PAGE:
Darrell got home by 8:30 PM. He snuck into the garage and changed his clothes. The bloody shirt and pants were balled up and put into the rafters of the attic. He put on some clothes from the laundry pile and walked around to the back of his house. He was shaking. He could see inside the house. His mother and father were at the table. He went around front and snuck up to his room. Once there he felt more comfortable. If he could just stop feeling like he had to cry, he might be able to get away with this. He turned on some music, loud enough for his parents to hear it. Almost immediately he heard them coming. This was it, he felt like just telling them, letting it pour out of him. As they got to the door the idea of telling them he already buried their child, his brother, out in the woods was more than he could do. As the door popped open and he saw the look on his mother’s face he knew he would tell the lie.
“Darrell where is Jeremy” mother said.
Darrell looked away for a few seconds, then the lie came out. “I don’t know”
“Didn’t he go with you?”
“No I went to the park, for some ball. I think he went to the 7-11”
“That’s what he said, but that was two hours ago, he’s not home”. The growing terror in his mothers voice chilled him. The truth was she had every reason to be scared, something terrible did happen to her little baby. He was chopped to pieces by a train and was buried in a hole.
Darrell’s father was more calm. “Call Tommy Horton and see if he’s over there” he told Darrell. Darrell shook his head and dutifully went to the phone.
“Go take a ride Bill, see if he’s around” His mother asked his dad.
“All right I will” his father said. They stood waiting as Darrell asked Mrs. Horton if his brother was there. She said he was not and she had not seen him all night.
His parents left the room. Darrell heard them talking, then his father left. He jumped on his bed and began to shake.
By midnight the police were at the house. Darrell told his lie very well, the disconnect between Darrell and the rest of the world was beginning. They made calls all night, but no one saw young Jeremy. Over the next few days the situation got worse. The local paper reporters were at the house. The neighbor ladies all made pots of food and cried with his mother. His father drank and broke things in the garage. Darrell felt he had no choice but to stick to his lie. The days turned into weeks, the weeks into months. There was never any good news. No one ever came forward and said they saw Jeremy at the Walmart in Danbury or Klute. The cops never had good clues. In time the whole thing started to lose it’s zest. The police only came once in a while. The neighbors stopped coming by. The papers stopped writing about the lost boy. The posters all over town were fading and were eventually pulled down. The last official theory was that a sex fiend from the city may have taken Jeremy. Darrell withdrew, as did his parents, all of them living their own separate nightmares. In time even Darrell and his parents stopped talking about Jeremy. The nightmares came for Darrell pretty regular. The train whistle, the blood, the searing white eye of the train light bearing down on Jeremy, the skull and the pit………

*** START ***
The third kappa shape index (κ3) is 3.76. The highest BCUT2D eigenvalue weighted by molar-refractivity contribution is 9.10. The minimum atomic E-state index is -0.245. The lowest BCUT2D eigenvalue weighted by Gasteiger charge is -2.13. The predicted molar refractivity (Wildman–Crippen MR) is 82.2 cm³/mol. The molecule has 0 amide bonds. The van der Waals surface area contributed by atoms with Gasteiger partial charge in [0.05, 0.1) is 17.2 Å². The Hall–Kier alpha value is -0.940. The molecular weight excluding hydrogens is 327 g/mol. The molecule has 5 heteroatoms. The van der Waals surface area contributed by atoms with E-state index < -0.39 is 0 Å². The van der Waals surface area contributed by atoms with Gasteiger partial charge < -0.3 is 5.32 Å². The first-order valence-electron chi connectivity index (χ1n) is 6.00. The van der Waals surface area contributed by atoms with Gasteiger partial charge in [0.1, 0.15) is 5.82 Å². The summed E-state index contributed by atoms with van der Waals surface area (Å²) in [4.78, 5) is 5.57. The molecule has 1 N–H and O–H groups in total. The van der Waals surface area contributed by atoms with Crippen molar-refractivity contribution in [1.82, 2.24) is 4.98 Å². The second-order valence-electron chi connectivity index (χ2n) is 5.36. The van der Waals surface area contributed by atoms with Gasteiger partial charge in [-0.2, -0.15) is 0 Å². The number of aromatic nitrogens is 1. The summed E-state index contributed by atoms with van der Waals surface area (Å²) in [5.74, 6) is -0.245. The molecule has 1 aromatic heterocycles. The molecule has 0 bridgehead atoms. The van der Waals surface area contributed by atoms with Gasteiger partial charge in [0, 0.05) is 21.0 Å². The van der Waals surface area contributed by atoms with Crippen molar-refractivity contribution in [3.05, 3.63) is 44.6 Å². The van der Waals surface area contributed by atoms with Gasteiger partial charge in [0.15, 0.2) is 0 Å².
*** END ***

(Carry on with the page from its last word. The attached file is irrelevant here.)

The 7PM to Hartford was on time. The whistle blew loud and clear. Darrell Tanner, the one time lawyer, woke from the memory. He stood inside the tunnel. The train was close, he could feel it in the tracks, the vibration. When he came out of the trance he was staring at wall of the tunnel. His hands were running over the faded spray painted names “Darrell T” and “Jeremy T”. He turned and looked at the spot just outside the tunnel. The place he left his little brother so many years ago. The ground smoothed over by the years. The secret hidden in the dirt just below the surface, the truth he could never tell, the truth his parents would never know. The walls were wet from the rain leaking into the tunnel. The train sounded. Darrell could not move, he leaned close to the wall. The 7PM to Hartford roared past him, the pressure pushing him against the concrete. His body rocked, his mind reeled, the images rolled. Then the train was past.
Darrell was hunkered up against the wall, crying for a long time. The guilt swarming over him like flies. Darrell moved off the wall and turned. His whole body was shaking. He faced the pit. He had intended to right the wrong. He intended to unearth the little boy and come forward. He intended to lay the boy to rest. He realized that as he turned. That was why he was here.
Darrell’s eyes widened. His head twitched, he felt this breath escape his chest without resistance. Standing across from him, over the pit, was his brother Jeremy. Not the cute little Jeremy he played with and shared a room with, but the crushed, mauled, destroyed child who had been killed by a train and buried in the ground Jeremy.